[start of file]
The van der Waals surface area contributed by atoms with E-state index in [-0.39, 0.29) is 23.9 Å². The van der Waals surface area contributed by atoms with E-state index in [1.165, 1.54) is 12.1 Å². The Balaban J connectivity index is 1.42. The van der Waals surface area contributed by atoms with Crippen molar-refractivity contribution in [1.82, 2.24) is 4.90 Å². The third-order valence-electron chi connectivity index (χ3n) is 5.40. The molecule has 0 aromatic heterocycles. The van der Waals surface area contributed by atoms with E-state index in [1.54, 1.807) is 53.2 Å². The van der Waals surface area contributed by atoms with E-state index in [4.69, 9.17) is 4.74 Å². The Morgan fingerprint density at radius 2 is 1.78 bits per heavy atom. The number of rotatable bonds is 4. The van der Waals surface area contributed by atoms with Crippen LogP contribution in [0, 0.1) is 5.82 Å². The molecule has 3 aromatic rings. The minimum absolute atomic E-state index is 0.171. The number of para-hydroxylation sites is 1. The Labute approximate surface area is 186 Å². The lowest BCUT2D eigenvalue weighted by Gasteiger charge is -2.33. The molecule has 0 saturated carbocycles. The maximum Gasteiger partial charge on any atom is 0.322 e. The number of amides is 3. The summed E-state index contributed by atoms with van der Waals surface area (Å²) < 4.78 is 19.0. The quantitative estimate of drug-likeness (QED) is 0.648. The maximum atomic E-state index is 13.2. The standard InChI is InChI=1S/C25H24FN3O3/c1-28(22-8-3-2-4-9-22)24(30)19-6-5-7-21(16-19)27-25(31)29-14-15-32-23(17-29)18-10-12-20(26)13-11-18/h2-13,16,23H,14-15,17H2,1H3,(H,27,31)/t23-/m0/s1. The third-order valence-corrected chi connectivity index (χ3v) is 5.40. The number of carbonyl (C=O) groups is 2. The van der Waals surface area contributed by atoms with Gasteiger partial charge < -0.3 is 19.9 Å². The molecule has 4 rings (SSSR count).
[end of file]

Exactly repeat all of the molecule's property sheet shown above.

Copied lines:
The van der Waals surface area contributed by atoms with E-state index in [-0.39, 0.29) is 23.9 Å². The van der Waals surface area contributed by atoms with E-state index in [1.165, 1.54) is 12.1 Å². The Balaban J connectivity index is 1.42. The van der Waals surface area contributed by atoms with Crippen molar-refractivity contribution in [1.82, 2.24) is 4.90 Å². The third-order valence-electron chi connectivity index (χ3n) is 5.40. The molecule has 0 aromatic heterocycles. The van der Waals surface area contributed by atoms with E-state index in [1.54, 1.807) is 53.2 Å². The van der Waals surface area contributed by atoms with E-state index in [4.69, 9.17) is 4.74 Å². The Morgan fingerprint density at radius 2 is 1.78 bits per heavy atom. The number of rotatable bonds is 4. The van der Waals surface area contributed by atoms with Crippen LogP contribution in [0, 0.1) is 5.82 Å². The molecule has 3 aromatic rings. The minimum absolute atomic E-state index is 0.171. The number of para-hydroxylation sites is 1. The Labute approximate surface area is 186 Å². The lowest BCUT2D eigenvalue weighted by Gasteiger charge is -2.33. The molecule has 0 saturated carbocycles. The maximum Gasteiger partial charge on any atom is 0.322 e. The number of amides is 3. The summed E-state index contributed by atoms with van der Waals surface area (Å²) < 4.78 is 19.0. The quantitative estimate of drug-likeness (QED) is 0.648. The maximum atomic E-state index is 13.2. The standard InChI is InChI=1S/C25H24FN3O3/c1-28(22-8-3-2-4-9-22)24(30)19-6-5-7-21(16-19)27-25(31)29-14-15-32-23(17-29)18-10-12-20(26)13-11-18/h2-13,16,23H,14-15,17H2,1H3,(H,27,31)/t23-/m0/s1. The third-order valence-corrected chi connectivity index (χ3v) is 5.40. The number of carbonyl (C=O) groups is 2. The van der Waals surface area contributed by atoms with Gasteiger partial charge < -0.3 is 19.9 Å². The molecule has 4 rings (SSSR count).